• Corticosteroids like prednisone and deflazacort can enhance muscle strength, but prolonged use may have side effects like Osteoporosis, Muscle weakness, Glucose intolerance, diabetes, etc.
    • Heart Medications:
      • ACE inhibitors or beta-blockers may be prescribed if muscular dystrophy affects the heart.
    • Therapies:
      • Range-of-motion exercises maintain joint flexibility.
      • Low-impact aerobic exercise and strengthening exercises are beneficial, but consultation with a doctor is crucial.
      • Braces aid muscle flexibility and mobility.
      • Mobility aids like canes, walkers, and wheelchairs support independence.
      • Breathing assistance devices may be necessary, including sleep apnea devices and ventilators.
    • Surgical Interventions:
      • Surgery may be required to correct contractures or spinal curvature.
      • Cardiac devices like pacemakers can improve heart function.
  • Adjustable Treatments:
    • Ongoing assessments of walking, swallowing, breathing, and hand function allow the care team to adjust muscular dystrophy treatments based on disease progression.

Can I Prevent Muscular Dystrophy?

As muscular dystrophy is genetically determined, there are currently no preventive measures available. However, if you are concerned about the risk of passing on this genetic condition, especially before planning to conceive, consider seeking genetic counselling from your healthcare provider. Prenatal testing may be an option for early diagnosis during pregnancy in certain situations.

What is the Outlook for Muscular Dystrophy?

Living with muscular dystrophy means managing a group of genetic diseases causing progressive muscle weakness and mass loss. Your outlook depends on the specific type, ranging from a normal to a reduced lifespan. Muscular dystrophy symptoms worsen over time, affecting your mobility and daily activities. Therefore, you will need a personalised plan, including physical therapy, medications, and, if necessary, surgery. Regular monitoring and support from your healthcare team are vital for effectively managing the condition.

What is the Life Expectancy of Muscular Dystrophy?

The life expectancy of individuals with Duchenne Muscular Dystrophy (DMD) typically succumb to the condition around the age of 25. In contrast, Becker Muscular Dystrophy generally has a higher life expectancy, often extending into the 30s or 40s. Oculopharyngeal muscular dystrophy typically does not impact life expectancy. On the other hand, Emery-Dreifuss Muscular Dystrophy, developing in childhood or early adulthood, often allows individuals to live at least until middle age.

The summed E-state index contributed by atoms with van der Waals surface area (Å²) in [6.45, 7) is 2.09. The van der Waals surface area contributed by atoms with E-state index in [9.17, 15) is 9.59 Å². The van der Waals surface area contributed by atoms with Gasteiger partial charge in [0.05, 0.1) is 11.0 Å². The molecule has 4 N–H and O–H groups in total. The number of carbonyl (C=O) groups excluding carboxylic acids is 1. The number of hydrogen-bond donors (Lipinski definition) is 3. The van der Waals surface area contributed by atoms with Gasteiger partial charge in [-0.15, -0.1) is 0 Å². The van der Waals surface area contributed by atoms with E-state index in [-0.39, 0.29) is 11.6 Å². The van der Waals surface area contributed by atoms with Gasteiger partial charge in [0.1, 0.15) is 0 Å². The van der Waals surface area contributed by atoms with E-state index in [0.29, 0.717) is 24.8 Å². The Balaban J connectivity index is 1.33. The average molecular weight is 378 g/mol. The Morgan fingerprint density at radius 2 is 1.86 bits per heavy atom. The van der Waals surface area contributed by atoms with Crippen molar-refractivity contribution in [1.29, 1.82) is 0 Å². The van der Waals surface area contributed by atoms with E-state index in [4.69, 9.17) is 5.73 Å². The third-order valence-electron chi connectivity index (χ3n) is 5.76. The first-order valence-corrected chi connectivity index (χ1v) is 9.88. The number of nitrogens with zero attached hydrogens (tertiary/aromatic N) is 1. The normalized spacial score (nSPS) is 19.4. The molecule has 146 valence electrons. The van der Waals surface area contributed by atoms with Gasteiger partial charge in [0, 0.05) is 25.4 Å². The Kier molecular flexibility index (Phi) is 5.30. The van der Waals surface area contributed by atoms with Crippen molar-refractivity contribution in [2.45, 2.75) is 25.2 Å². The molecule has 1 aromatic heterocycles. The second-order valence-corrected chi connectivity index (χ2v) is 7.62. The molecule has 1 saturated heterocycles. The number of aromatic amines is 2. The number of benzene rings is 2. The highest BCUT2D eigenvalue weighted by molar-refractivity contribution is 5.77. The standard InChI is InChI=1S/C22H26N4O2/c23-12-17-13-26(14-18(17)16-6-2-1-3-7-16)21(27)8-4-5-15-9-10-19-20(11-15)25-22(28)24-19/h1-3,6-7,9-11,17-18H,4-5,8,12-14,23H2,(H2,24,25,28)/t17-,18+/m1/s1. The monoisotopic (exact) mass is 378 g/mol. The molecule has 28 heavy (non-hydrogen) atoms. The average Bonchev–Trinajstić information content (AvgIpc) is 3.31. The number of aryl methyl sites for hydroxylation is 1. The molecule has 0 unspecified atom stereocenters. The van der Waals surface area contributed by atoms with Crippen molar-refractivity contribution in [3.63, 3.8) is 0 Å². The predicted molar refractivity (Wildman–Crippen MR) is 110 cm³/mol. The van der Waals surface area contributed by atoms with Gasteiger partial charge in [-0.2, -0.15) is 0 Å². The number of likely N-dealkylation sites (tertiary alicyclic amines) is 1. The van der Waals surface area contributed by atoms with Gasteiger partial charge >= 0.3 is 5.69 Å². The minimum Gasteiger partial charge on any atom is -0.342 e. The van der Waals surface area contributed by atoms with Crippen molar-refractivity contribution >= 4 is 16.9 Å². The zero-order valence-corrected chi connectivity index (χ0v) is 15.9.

How Do I Take Care of Myself or Someone With Muscular Dystrophy?

If you are dealing with muscular dystrophy or taking care of someone with the condition, it's crucial to be a proactive advocate. Ensuring the best medical care and maximising access to therapy is essential for the best possible quality of life. Joining a support group with your family can also provide a valuable opportunity to connect with others who share similar experiences.

When to See a Doctor About Muscular Dystrophy?

If you observe indications of muscle weakness, like heightened clumsiness and frequent falling in yourself or your child, it is advisable to consult a physician. The symptoms may differ based on the type of muscular dystrophy, but they typically progress over time.

Conclusion

Muscular dystrophy encompasses a group of genetic conditions causing progressive muscle weakness. Its impact varies by type, with muscular dystrophy symptoms worsening over time. While there is currently no cure, muscular dystrophy treatment options aim to extend mobility and support heart and lung muscle strength. Regular monitoring and a supportive healthcare team are crucial. Metropolis Healthcare stands out as a premier laboratory in the country, offering extensive tests. Renowned for its accuracy and timely results, it excels in various specialised tests, including Enzyme tests, Genetic testing, Muscle biopsy, Heart-monitoring tests, Lung-monitoring tests, and Electromyography.